How to Save Money on Heating and Cooling Bills — Save on Electricity and Gas
Tips for Cutting Heating and Cooling Costs
Paying for the heating and cooling of a home, particularly a larger one, can really cut into the budget. Practicing many different techniques, investing in your home, and making sacrifices can save you hundreds of dollars per year on your heating and cooling bills. Many people may take for granted that they are going to have to pay so much for this bill or that bill. Yet there are many ways to cut back in many areas of your life. The electric or gas bill that's necessary to heat your home is no exception. There are definitely ways to save.
Tips for Cold Weather Savings
Have a fireplace? If you do, make the most of it, whether gas or wood. Many people don’t take advantage of the wood fireplaces in their homes. Too much trouble? Not if you really want to save money. Pick up the sticks and limbs you trim in your own yard or offer to cut and haul off what your friends have in their yards. Sometimes Craig’s list or the local newspaper can be a source of free wood if you’ll just haul it off. If you have a gas insert in a room that you use often, consider shutting off the rest of the rooms and turning down the thermostat. I keep the doors to my extra bedrooms closed when not in use—with vents closed in the case of rooms I rarely use.
Add weather stripping to windows and doors where cool air may be coming in. Put rolled up towels or those fancy door blockers (some shaped like animals!) at the bottom of closed bedroom doors to keep cool air from seeping out into warm areas. A space heater in the area you use most (i.e. in front of the television or near the computer) can be a great help in keeping you warm and enabling you to turn down that thermostat. At night, I turn the heat down to about 60 degrees and pile on the quilts; I get quite toasty! I also have installed heaters in my bathrooms (space heaters would work, also) to turn on when I get up in the morning to keep from cranking the central heating for the entire house.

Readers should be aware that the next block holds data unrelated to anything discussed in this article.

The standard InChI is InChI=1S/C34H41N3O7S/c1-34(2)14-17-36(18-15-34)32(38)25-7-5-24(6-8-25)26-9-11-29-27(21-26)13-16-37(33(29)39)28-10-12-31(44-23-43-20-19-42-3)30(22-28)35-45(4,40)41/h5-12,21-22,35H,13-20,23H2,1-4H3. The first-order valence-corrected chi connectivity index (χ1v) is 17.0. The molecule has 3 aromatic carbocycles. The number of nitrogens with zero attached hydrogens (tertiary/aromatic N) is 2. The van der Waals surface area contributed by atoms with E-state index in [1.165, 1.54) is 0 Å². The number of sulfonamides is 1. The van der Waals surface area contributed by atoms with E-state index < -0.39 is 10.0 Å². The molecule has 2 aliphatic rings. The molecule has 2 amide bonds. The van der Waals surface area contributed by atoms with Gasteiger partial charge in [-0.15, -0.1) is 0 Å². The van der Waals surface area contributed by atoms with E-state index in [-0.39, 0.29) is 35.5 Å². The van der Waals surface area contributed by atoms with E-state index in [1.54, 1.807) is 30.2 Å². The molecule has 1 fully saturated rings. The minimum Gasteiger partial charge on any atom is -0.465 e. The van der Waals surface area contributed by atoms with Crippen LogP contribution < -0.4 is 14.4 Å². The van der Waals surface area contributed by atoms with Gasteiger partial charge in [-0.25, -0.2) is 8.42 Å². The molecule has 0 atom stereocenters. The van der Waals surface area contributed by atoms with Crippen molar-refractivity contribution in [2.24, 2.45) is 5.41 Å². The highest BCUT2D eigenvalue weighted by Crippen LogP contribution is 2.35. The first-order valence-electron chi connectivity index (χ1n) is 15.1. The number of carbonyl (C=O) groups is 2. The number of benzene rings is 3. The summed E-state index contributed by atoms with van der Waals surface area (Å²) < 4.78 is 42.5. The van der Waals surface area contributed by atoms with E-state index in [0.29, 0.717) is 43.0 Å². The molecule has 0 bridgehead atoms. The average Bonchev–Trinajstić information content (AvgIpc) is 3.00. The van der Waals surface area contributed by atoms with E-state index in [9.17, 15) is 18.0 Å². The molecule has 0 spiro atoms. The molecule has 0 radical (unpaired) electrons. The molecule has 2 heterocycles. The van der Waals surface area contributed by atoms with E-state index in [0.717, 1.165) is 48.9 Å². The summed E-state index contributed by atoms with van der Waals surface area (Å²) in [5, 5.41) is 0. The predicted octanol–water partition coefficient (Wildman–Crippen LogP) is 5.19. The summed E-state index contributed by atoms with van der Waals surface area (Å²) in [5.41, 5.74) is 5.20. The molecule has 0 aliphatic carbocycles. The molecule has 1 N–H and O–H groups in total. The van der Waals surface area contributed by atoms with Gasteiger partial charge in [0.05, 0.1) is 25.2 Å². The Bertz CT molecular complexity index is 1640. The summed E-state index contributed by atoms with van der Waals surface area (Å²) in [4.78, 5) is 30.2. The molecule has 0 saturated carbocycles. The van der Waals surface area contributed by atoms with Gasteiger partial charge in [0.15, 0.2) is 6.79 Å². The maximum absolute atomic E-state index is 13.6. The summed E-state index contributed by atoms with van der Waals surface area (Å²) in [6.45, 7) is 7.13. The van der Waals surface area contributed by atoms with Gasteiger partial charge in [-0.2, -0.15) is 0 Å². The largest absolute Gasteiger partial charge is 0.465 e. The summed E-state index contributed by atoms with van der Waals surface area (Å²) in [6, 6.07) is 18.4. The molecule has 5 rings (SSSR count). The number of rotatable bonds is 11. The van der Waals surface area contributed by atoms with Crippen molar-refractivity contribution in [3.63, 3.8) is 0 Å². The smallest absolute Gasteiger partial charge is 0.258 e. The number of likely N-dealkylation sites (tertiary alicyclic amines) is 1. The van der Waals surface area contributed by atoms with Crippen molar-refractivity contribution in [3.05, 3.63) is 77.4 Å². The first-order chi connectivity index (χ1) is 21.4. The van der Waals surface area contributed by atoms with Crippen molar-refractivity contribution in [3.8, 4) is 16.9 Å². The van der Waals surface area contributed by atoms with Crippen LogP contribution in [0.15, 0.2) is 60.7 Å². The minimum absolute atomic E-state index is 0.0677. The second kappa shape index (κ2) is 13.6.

Tips for Warm Weather Savings
In the summer, try setting your thermostat on about 78 degrees, or higher if you’re comfortable with it. Turn on a few fans to get the air flowing. I’ve found that setting a fan in front of a floor vent really helps to cool a room. Again shut off the rooms and vents you rarely use. If you can afford around 300 bucks, consider installing an attic fan in your home. Without one, it can be hard to get the cool air from the outside into the house, unless you have lots of window fans. Using an attic fan, I have found my electric bills to be lower than they were at a previous house less than half the size. Ceiling fans are also an option and aren’t terribly expensive.
Tips for All Seasons
Remember to change the setting on your ceiling fans in the winter in order to blow heat down, and switch them the other direction in the summertime. Extra insulation in the attic helps keep the coolness or warmth from seeping out of the house. Consider, too, installing storm doors. Some of these improvements to your home may be tax-deductible. Check with your accountant—or income tax software, whatever the case may be.
Should you sign up for equalized billing? I wouldn’t advise doing so. I bet you’ll end up paying more. If you’re considering it, look at what your monthly bills usually are during the extremely hot or cold months. Then, you can average what you should be paying if you opt for equalized billing. As for me, I know that the monthly electric and gas bills will fluctuate greatly at times, but I like anxiously waiting to see the next month’s bill to see if I trimmed them down from the previous month. For me, equalizing the bills would give me a false sense of security, as I would most likely use more energy since I would know that I wouldn’t have to pay over a certain amount. If you do decide to equalize your bills, know what the average should be each month, and do what you can to trim your energy usage.
Finally, sacrifice! Wearing layers or jackets with hoods can do wonders in cooler weather to save money on your heating bills. Make yourself a little uncomfortable! I do it all the time. I’ll put on layers, wear warm socks, and even wear a knit cap. Hats hold in so much heat and really make a person feel warmer. The same thing applies in the hot weather. Strip down to your boxers and tank tops. I’m amazed when I go to people’s homes in the winter, and I have to dash out into 30-degree weather to cool off. Conversely, I don’t like shivering and feeling that I need a jacket inside during hot weather.
Saving money sometimes hurts, but the rewards, at least to me, are well worth the sacrifice.